I wouldn’t know what it would mean to listen to these songs as a kid. The soundtrack of my childhood was comprised of mostly Hindi film songs or classical ghazals and bajans. The only American music I can remember is Lipps Inc.’s “Funkytown”— I remember it always played at the New Years parties we’d attend at Indian banquet halls. I’d watch my aunties and uncles gyrate to the song and feel embarrassed on their behalf.
All of a sudden I felt like I would be found out. For what, I did not know, but if I didn’t participate in some way, I believed I would be.
“I used to think it was, ‘your blood is mine’ as a kid, not ‘your butt.’ I thought that was the scariest taunt ever, ” I heard Quincy say. “How are you going to take someone’s blood?”
I thought to myself then, quick, propose a car game.
“What Michael Jackson video would you be in?” I asked them.
They jumped in as if we had been deliberating on this the whole ride.
“No brainer. ‘Smooth Criminal,’ the greatest video of all time” Quincy said.
“‘Remember the Time,’ just like ‘Smooth Criminal,’ greatest video of all time but not as much work,” Justine said.
“What about you, Nina?” she asked.
I realized I did not have an answer in mind. “The Way You Make Me Feel,” I blurted and immediately felt self-conscious. I remembered that this was the one where Michael essentially chases a sexy girl around the car while she is all like no, no!
I could have picked “Thriller” and shared what I always thought of as my central Michael anecdote: I was a toddler when “Thriller” came out. My mother once told me that she would put the video on at my mealtimes. Apparently, it was the only thing that got me to sit down and properly eat. I don’t know why I didn’t share this. It is not only one of my favorite Michael stories but one of the few family anecdotes I felt I could comfortably deliver.
But Justine and Quincy were either very supportive or really just relishing any memory of Michael through and through. We only talked about how exciting it would be to be chased around a car by him.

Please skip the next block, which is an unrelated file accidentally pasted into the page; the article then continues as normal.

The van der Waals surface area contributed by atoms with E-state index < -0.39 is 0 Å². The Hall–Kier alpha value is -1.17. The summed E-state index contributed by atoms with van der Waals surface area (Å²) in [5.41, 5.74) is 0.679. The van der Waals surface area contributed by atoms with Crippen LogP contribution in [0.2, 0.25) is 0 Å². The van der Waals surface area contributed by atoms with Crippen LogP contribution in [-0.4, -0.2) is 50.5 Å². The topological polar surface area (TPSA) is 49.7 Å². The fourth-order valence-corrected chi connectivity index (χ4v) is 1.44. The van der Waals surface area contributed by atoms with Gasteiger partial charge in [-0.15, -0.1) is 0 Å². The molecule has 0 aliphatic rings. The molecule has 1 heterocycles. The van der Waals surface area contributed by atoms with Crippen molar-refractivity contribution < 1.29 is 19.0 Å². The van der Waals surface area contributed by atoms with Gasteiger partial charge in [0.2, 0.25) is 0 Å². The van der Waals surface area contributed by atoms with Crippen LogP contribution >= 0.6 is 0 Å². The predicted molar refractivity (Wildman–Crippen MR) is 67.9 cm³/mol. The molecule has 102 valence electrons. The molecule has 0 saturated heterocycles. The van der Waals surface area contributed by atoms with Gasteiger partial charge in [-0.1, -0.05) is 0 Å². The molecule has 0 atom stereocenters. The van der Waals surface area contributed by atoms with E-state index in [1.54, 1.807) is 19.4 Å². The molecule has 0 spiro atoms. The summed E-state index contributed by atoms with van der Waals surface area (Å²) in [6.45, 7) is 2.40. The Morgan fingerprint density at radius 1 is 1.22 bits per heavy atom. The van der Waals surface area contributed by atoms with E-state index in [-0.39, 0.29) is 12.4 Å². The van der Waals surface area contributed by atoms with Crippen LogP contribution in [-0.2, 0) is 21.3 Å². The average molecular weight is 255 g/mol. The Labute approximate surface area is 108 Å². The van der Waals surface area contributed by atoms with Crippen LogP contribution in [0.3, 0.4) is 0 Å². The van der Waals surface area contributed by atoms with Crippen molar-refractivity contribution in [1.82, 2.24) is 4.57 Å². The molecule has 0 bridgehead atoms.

The suicide attempt happened at the end of the school year. I was sent home for a week to recoup and then I finished up the term in what felt like an adrenaline push. I locked myself up in my room and wrote a few papers. Then, in what felt like a comedown from an adrenaline push, I completely fell apart.
I withdrew from the New York City apartment I was supposed to live in with friends from Brown.
I went back home to my parents. I barely got out of bed, though I barely slept.
When I did get out of bed, I fought with my parents. I wrote on the beam between my two bedroom windows “my moment.” I wrote this in black marker on a piece of medical tape. I thought that every other moment in my life was a performance for someone else. I spent June and July mostly just sitting there alone, quietly staring out this window and fuming.
One sunny August day, I stopped looking out the “my moment” window, went to my closet and pulled out a very beautiful dress, a dress my sister once let me borrow and had not yet asked for back. It was a long-sleeved dress made out of some soft cotton-mesh fabric with a ruffled v-neck and colored what I thought was a beautifully irreverent fuscia. I slipped it on, hopped in my car and started to drive. I drove and drove, not stopping for three days straight. I thought if I traveled far enough away from my family, I’ll be free to live life however I want, with whomever I want and I’d be happy.
Every street in Philly seemed to be filled up with people. People carrying coolers to parties. People playing music out of their cars. People walking on the sidewalks and on the street itself. Grills set up on patios and lawns and public greens. No one seemed to be too much in a hurry.
The pace of this city was so different from New York. In New York I found myself walking like I was weaving through a race, upset at the person walking slowly in front of me, passing them, only to say in my head, “finally, I can enjoy a nice slow walk.” But perhaps it was being in the backseat that made me feel this way. Neither driving or in shotgun, I was forced to kick back and take in the scene, whether it was my nature to or not.
A girl walked by who seemed to carry the July heat as nothing but one more pleat in a summer dress. Justine checked her out and Quincy made a show of not checking her out.
“Can’t even look, could be one of my students,” he said.
I wasn’t sure if he was eyeing the young woman along with Justine and just joking or if he was reserved or if he just didn’t care for her either way. None of that came through to the backseat. It was a deadzone back there.
All of a sudden I had the feeling that I should be making a party, a fun and lively back seat party, one that everyone wants to go to. Quick, how do you make a party with a Maxine Hong Kingston book? I thought to myself.
I watched the girl. I thought about how even she seemed less shy than me, and I felt frustrated by that feeling. I felt competitive without knowing what I was competing for exactly.
I made it as far as Chicago. There, I decided I would find the next flight out from O’Hare to Paris. I called my parents from a hotel room to tell them so. We didn’t fight. I hung up feeling if not peaceful, just a little bit more settled and excited about what lay ahead.